He hadn’t talked to her in three days, since before he started school, and he was aching to tell her about the Drama Club. He had her mail in one hand, what looked like several days’ worth; he had seen the same page of coupons sticking out for several days. In the other hand he held a movie and a package of microwave popcorn.
“Patti, hey, Patti,” Dylan called again. No answer. He tried the knob and found it unlocked, so he turned it all the way and pushed the door open. She had to be here. Her van was out front, she couldn’t have walked anywhere, and he didn’t know of anyone who would come and take her out someplace.
For just an instant, he envisioned an ambulance rushing down the street and stopping here, paramedics rushing up to the trailer with a stretcher and going in and then struggling to load Patti into the ambulance. He even saw the ambulance sink on its shocks before pulling away, its red and white lights flashing, but no siren just yet.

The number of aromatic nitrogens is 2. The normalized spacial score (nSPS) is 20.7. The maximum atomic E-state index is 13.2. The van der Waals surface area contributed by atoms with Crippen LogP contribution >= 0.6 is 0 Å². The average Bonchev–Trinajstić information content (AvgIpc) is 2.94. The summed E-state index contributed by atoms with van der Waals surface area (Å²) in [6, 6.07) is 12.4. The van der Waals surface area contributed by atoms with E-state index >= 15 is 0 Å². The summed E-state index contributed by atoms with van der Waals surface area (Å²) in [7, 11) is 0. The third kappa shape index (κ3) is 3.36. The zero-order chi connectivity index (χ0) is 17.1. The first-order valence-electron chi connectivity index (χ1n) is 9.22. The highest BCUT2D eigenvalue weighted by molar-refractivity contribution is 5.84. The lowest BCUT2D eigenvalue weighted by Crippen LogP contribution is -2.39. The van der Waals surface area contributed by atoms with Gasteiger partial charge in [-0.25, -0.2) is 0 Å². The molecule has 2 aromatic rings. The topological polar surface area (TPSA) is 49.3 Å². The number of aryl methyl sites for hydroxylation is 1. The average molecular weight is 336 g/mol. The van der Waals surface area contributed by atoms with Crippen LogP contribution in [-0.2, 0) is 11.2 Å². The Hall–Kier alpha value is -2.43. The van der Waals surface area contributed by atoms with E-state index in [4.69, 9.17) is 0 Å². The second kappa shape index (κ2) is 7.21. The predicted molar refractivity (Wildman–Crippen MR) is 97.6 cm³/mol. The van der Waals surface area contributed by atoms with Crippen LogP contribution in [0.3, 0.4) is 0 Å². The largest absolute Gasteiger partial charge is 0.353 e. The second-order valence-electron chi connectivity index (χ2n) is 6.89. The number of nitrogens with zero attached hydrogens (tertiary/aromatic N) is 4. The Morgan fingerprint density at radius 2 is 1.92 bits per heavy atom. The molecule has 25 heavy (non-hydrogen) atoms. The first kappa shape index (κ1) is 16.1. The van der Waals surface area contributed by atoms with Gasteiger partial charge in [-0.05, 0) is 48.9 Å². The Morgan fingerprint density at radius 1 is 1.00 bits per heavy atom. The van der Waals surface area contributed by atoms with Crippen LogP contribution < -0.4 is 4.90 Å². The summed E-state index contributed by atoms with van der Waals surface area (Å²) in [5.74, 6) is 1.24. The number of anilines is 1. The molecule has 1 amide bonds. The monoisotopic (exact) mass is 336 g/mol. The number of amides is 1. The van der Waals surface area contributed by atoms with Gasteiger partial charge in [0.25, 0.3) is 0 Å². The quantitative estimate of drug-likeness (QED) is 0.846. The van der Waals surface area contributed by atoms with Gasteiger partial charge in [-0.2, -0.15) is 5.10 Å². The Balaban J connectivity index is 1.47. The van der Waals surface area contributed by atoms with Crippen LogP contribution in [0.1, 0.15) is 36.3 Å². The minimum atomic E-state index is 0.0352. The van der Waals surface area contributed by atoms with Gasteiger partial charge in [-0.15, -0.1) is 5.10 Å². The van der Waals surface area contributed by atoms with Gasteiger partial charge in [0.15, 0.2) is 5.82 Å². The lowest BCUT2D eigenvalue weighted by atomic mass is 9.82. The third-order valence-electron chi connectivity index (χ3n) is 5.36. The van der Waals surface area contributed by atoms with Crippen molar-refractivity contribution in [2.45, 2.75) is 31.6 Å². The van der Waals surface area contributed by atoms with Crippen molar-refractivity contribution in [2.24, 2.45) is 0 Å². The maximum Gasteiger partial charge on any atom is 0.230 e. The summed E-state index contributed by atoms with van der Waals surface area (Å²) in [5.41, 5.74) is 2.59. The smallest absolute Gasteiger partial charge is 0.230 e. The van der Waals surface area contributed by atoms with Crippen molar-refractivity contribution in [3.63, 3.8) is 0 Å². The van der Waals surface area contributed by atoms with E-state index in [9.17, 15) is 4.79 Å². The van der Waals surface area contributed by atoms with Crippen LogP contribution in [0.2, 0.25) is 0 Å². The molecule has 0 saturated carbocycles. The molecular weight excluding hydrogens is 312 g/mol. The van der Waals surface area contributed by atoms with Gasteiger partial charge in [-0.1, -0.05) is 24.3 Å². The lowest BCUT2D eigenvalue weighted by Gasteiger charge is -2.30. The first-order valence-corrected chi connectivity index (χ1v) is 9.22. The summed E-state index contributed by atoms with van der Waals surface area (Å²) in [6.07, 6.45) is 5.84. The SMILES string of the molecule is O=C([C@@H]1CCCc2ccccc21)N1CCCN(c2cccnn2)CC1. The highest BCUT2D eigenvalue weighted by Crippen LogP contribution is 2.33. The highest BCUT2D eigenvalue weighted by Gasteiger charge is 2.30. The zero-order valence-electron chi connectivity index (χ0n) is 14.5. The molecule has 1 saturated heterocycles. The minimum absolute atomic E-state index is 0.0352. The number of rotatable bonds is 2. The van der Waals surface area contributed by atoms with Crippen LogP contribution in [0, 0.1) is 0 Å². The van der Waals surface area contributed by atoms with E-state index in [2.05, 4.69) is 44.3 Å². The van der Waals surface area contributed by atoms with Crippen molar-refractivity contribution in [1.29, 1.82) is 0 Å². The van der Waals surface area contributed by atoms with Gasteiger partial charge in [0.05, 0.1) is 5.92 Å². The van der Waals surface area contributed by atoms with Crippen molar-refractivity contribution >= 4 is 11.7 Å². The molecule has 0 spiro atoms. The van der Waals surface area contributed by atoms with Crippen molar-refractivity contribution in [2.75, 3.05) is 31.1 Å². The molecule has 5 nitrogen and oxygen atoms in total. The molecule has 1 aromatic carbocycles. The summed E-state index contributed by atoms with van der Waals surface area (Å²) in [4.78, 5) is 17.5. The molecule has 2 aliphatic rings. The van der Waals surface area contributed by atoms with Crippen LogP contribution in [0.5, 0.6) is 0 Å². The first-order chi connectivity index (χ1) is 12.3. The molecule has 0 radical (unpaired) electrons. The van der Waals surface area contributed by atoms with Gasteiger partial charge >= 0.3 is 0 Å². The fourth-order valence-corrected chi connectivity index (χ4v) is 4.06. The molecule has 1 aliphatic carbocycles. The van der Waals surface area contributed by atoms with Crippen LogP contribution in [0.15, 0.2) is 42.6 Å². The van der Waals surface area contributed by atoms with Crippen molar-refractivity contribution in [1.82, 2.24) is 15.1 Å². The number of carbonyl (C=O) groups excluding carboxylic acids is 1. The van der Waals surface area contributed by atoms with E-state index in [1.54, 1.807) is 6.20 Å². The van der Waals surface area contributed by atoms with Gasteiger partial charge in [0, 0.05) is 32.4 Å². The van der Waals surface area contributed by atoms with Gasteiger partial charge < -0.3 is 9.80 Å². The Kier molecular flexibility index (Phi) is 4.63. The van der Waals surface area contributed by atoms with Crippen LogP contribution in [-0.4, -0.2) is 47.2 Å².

Putting all of that out of his mind, Dylan walked through the door. He breathed again when he saw that, yes, she was indeed in her chair, just with the lights and TV off. She must be sleeping. He tiptoed over to her. Maybe he could surprise her and wake her up so they could watch the movie and eat popcorn. Or maybe not…she might have an asthma attack if he frightened her.
It smelled weird in the trailer, which he noticed as he came up beside her. He saw the grimy cake plate on the end table. The dried cake crumbs and icing in a white ring. The empty bottle of peppermint schnapps.